1000Re: Alternating Primitivity (Method)
- Mar 24, 2008CHUCK: Are you suggesting that there was development of these texts
than that which is documented in variant readings in the ancient MSS?
BRUCE: That is exactly what I am suggesting.
Here I might add my own argument for this position -
I like to make an analogy to evolutionary biology. New varieties arise
by mutation. Assuming the mutation survives, a question can be asked. -
"How long before every member of the population carries this mutation?"
There are a number of factors at work and with certain assumptions you
can write exact equations, but here two factors are important.
1) The smaller the population, the shorter the time until full
replacement. It takes less generations for the trait to be passed to a
population of few individuals than one with many.
2) The strength of selective pressure will influence how fast
replacement takes place. Mutations that provide substantial advantage
will achieve full replacement faster than those that only provide
Now relating this to texts. Scribal errors and deliberate changes,
however motivated, might be described as mutations to the original text.
Early on in the history of Christianity there were far fewer adherents,
and one would therefore imagine far fewer copies of any given text. In
this environment any changes would be expected to achieve full
replacement in a shorter time frame than in later periods. Also, given
that the early history of Christianity was more diverse, and involved
more changes than in later periods, we would expect selective pressures
on documents to have been greater then than later. In later ages a text
variant acceptable in one century would almost certainly be acceptable
in the next. In the early history, decade to decade changes in attitude
would have put more pressure on the texts.
We have surviving evidence of the evolution of the texts from later
periods, and based on this it is reasonable to assume that the changes
in earlier periods were more substantial, and we do not, in fact, have
the original texts. In most cases of course, this means the text is
lost. In a few cases, however, with the synoptics, evidence of a lost
variant of one text may survive in another.
Some examples -
Recently we noted that the narrative portions of "Q" stand out in a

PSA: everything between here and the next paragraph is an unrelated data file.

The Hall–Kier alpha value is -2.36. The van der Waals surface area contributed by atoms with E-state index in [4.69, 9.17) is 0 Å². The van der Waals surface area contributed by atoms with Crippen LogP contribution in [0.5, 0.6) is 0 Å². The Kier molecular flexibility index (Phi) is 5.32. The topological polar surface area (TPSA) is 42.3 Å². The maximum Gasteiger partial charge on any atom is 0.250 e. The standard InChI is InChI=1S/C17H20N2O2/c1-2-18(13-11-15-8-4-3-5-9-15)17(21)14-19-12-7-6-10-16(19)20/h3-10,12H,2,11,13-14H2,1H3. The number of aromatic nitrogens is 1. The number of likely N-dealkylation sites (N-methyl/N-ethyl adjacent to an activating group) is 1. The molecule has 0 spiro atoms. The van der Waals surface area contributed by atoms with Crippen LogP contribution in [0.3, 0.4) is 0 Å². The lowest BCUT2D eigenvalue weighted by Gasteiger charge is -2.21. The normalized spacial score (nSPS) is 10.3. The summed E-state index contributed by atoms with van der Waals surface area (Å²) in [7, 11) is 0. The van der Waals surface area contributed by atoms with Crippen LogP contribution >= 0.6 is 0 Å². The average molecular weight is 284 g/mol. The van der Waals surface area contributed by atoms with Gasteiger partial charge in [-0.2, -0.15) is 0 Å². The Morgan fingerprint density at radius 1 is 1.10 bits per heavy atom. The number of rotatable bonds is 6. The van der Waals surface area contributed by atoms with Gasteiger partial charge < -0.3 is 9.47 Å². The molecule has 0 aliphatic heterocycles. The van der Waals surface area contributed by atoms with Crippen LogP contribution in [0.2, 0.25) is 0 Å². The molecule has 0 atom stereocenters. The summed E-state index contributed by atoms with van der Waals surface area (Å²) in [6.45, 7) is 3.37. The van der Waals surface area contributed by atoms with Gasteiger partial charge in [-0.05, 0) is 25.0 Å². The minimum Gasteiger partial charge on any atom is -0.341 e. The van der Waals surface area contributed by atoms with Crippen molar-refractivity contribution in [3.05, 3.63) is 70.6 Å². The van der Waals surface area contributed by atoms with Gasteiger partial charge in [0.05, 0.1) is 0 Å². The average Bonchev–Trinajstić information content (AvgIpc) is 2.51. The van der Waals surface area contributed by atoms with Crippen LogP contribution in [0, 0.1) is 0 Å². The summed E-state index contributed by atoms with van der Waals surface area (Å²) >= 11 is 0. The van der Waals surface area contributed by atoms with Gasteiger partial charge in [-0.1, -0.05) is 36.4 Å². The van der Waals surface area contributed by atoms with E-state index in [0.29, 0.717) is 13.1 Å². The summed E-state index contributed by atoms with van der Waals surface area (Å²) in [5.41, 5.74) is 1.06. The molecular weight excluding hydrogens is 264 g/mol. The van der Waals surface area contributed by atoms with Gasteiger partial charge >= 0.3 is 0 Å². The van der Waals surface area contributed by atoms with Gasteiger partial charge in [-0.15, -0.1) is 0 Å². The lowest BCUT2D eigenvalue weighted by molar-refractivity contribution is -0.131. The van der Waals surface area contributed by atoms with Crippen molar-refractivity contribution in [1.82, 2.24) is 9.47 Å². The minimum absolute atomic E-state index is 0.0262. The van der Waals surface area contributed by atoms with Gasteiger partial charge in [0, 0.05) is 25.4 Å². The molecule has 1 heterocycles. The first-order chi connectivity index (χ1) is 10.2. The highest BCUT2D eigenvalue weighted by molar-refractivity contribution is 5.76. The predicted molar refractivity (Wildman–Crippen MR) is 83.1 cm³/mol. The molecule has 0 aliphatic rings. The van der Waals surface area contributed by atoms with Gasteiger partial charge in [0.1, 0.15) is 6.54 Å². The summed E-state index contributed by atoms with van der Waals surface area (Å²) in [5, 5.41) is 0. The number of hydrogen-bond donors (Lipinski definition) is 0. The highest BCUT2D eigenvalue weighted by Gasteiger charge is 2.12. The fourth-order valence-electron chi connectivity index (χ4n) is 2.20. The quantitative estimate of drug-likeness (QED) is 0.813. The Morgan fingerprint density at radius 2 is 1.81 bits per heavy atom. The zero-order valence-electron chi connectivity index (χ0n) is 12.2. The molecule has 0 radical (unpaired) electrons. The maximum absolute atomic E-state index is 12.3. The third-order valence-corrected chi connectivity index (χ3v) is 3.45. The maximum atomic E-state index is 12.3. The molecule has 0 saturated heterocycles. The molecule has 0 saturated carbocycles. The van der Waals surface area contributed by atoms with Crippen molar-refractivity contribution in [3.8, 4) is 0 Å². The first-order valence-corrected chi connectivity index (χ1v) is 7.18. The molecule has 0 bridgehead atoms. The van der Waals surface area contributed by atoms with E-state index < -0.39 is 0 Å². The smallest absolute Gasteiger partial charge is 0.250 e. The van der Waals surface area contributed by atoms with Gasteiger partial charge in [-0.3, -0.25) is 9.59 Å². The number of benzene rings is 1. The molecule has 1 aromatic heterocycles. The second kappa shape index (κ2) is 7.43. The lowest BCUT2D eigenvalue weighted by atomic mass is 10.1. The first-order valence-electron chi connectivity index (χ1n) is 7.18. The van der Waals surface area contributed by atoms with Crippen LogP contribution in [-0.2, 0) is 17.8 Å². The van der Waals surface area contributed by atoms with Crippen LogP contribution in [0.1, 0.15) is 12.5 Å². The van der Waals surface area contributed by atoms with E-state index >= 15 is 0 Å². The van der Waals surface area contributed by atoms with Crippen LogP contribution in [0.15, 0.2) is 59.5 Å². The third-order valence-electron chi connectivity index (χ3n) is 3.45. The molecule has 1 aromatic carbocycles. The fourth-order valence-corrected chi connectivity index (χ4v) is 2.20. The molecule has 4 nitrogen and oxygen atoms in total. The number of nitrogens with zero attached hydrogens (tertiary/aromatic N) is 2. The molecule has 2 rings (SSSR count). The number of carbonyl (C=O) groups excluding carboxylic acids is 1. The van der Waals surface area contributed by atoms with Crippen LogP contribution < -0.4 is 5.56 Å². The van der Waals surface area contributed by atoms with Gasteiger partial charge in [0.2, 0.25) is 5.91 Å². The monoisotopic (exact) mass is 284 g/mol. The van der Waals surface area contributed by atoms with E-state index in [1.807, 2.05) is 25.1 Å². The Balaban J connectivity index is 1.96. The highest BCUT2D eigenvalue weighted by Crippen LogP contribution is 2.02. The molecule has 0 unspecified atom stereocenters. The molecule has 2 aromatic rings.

statistically significant way. They contain long passages of exact
agreement, also they occur outside of the two main blocks where Luke
located his non-Markian material. I think this indicates there were
earlier versions of Luke without the narrative bits of "Q", and this
represents assimilation to the text of Matthew. Additionally we can note
that some of these involve John the Baptist and we know Marcion had a
version of Luke without Some John the Baptist material.
A second such addition would be Mark 3:22-30. This material breaks up
references to the family of Jesus, and thus looks as if it could be an
insertion. There would be a motivation for this as well, if we read the
text without these lines. His family thinks he is insane, and he appears
to disown them. Luke follows neither the order nor the text of Mark
here. He groups this with his "Q" material and follows Q and/or Matthew
for the text. There is no reason a priori that Luke has to do both of
these things together. He could for example have left it in Mark's
position, and followed the Q text, or the other way around. But this
combination of actions supports the idea that Luke never even saw this
text in his copy of Mark, and this is a late addition.
One final example:
One surviving version of Luke 3:22 reads "You are my son, today I have
fathered you". Normally it is argued that "You are my son, the beloved,
with you I am well-pleased" is the original. This argument rests on the
idea that Luke would hardly have altered Mark and said "today I have
fathered you", while at the same time adding a birth narrative. However,
if we suppose a lost version of Mark also read "today I have fathered
you", and Luke merely preserved Mark's text, then we have a logical
progression of textual changes. The original text of Mark then would
have echoed Psalm 2 "I will proclaim the decree of Yahweh. He said to me
'You are my son, today I have fathered you'". This also might be echoed
in Mark 1:38 - "Let us go elsewhere...so I can proclaim the message
there too, for this is why I came". And of course being 'fathered' at
the baptism is at home in Mark's gospel where there is no birth
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